Google Fires Engineer Who Warned That Company's AI Reached Sentience

The engineer worried that Google's LaMDA AI had become self-aware. Google disagrees.

David Lumb Mobile Reporter
David Lumb is a mobile reporter covering how on-the-go gadgets like phones, tablets and smartwatches change our lives. Over the last decade, he's reviewed phones for TechRadar as well as covered tech, gaming, and culture for Engadget, Popular Mechanics, NBC Asian America, Increment, Fast Company and others. As a true Californian, he lives for coffee, beaches and burritos.
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On Friday, Google fired Blake Lemoine, a software engineer who went public with his concerns that a conversational technology the company was developing had achieved sentience. 

Lemoine went outside the company to consult with experts on the tech's potential sentience, then publicly shared his concerns in a Medium post and subsequent interview with The Washington Post. Google had suspended Lemoine in June for violating a confidentiality policy, and he's now been fired. Lemoine himself is slated to explain what happened on an upcoming episode of the podcast for Big Technology, a Substack that first reported the story.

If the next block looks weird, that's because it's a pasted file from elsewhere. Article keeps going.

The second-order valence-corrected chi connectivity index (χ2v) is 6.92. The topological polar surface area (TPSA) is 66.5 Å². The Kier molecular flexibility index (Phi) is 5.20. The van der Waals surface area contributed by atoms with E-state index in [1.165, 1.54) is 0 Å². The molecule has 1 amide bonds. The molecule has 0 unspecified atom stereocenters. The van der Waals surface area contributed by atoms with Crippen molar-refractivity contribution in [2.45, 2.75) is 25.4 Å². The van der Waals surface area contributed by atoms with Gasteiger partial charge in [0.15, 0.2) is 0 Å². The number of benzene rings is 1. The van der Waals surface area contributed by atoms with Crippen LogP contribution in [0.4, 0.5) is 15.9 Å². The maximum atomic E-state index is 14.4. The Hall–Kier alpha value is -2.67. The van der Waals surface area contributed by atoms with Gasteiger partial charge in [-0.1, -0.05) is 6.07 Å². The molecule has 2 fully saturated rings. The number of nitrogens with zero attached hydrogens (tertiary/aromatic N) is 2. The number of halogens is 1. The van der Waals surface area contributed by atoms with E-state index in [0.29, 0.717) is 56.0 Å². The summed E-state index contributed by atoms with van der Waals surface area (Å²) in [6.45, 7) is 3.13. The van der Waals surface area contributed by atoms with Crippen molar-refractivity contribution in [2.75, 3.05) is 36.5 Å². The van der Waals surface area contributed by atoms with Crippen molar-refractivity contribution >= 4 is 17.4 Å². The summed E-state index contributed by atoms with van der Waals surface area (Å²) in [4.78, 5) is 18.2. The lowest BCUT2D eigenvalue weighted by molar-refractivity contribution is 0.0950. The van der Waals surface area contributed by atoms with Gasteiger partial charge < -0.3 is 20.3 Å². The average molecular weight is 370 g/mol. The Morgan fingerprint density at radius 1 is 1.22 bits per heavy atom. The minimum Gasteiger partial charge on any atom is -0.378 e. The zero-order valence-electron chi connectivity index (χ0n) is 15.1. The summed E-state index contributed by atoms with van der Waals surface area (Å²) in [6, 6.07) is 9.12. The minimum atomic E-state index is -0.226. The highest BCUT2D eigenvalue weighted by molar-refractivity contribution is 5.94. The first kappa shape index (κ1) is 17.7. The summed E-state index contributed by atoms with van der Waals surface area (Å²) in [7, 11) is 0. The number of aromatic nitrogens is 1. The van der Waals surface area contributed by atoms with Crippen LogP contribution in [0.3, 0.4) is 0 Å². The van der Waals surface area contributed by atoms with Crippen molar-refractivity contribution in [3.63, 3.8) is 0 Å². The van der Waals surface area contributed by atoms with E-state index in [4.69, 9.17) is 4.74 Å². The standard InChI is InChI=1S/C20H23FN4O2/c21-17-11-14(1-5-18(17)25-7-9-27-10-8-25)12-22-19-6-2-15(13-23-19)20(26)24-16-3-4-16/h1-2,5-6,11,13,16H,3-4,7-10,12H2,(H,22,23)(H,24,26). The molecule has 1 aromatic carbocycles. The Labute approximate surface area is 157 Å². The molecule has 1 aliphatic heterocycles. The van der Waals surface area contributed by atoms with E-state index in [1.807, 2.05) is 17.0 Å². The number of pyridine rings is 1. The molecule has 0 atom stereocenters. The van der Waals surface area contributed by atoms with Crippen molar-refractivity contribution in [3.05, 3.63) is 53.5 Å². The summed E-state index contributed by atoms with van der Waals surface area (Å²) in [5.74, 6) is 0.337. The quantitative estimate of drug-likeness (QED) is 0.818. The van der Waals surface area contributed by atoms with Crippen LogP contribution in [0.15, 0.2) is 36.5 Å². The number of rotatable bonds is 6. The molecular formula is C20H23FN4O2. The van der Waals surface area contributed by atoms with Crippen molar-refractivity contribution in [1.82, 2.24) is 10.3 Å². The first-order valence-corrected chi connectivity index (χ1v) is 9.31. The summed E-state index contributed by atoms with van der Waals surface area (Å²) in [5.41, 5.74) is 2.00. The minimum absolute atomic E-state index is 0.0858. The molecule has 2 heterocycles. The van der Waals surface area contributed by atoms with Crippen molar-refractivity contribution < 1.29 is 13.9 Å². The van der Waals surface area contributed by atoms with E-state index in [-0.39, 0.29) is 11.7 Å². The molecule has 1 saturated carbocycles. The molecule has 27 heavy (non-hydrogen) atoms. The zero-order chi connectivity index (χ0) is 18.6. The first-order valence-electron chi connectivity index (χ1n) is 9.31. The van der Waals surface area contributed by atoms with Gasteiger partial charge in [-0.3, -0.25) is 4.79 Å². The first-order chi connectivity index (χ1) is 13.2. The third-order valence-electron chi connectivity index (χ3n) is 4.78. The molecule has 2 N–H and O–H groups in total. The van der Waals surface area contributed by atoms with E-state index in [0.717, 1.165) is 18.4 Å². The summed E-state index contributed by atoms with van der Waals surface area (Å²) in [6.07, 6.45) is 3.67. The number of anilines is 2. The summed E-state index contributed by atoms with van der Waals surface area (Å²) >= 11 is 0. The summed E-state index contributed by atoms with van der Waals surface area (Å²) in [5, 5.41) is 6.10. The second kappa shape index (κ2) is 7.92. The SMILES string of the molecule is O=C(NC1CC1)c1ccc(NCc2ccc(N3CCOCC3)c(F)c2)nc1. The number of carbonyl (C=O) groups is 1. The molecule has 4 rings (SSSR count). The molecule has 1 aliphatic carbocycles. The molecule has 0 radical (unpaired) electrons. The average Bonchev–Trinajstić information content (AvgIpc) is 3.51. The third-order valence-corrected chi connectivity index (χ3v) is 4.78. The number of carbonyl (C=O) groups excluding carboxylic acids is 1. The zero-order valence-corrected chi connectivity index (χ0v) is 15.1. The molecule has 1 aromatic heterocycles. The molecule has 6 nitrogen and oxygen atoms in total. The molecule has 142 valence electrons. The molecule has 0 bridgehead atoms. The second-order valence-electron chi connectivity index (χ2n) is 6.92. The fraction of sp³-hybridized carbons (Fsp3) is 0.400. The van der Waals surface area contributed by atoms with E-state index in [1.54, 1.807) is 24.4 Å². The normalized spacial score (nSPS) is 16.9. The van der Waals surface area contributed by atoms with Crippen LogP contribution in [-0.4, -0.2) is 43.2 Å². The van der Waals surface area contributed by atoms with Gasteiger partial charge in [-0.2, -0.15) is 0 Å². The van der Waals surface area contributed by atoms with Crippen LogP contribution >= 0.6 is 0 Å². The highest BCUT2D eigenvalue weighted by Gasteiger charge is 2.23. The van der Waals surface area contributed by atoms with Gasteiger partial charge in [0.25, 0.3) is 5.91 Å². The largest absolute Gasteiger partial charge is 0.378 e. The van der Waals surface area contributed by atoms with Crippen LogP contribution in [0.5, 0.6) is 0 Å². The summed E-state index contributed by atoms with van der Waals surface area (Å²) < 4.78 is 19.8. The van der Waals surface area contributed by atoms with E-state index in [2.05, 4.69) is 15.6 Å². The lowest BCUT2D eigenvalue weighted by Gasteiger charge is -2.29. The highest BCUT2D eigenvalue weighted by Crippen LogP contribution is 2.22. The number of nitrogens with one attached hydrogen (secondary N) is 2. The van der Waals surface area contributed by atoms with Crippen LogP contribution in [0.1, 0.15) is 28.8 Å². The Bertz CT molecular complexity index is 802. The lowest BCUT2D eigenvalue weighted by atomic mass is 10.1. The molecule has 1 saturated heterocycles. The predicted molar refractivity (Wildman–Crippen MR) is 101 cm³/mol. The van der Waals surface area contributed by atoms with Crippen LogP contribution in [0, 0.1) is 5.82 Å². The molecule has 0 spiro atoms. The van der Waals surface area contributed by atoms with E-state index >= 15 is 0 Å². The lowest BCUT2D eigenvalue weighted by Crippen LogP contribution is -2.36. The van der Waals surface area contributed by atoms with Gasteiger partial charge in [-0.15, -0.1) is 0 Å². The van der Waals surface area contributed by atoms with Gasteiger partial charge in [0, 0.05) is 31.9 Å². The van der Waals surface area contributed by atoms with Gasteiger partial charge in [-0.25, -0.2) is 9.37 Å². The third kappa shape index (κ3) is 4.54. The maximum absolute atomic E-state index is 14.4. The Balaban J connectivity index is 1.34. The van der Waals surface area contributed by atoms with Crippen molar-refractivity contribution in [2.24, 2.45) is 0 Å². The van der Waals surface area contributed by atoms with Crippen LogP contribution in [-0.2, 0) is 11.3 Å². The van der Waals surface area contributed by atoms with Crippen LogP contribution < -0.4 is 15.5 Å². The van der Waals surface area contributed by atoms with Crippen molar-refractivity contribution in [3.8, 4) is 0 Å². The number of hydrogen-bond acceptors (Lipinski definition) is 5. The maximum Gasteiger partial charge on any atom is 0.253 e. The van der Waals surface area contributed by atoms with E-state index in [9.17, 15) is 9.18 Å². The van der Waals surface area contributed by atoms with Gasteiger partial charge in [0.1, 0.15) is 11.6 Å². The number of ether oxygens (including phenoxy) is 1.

Google continues to deny that its LaMDA technology, or Language Model for Dialogue Applications, has achieved sentience. The company says LaMDA has been through 11 separate reviews, and the company published a research paper on the technology back in January. But Lemoine's fireable offense was sharing internal information, Google said in a statement.

"It's regrettable that despite lengthy engagement on this topic, Blake still chose to persistently violate clear employment and data security policies that include the need to safeguard product information," Google said in the statement. "We will continue our careful development of language models, and we wish Blake well."

LaMDA is described as a sophisticated chatbot: Send it messages, and it will auto-generate a response that fits the context, Google spokesperson Brian Gabriel said in an earlier statement. "If you ask what it's like to be an ice cream dinosaur, they can generate text about melting and roaring and so on."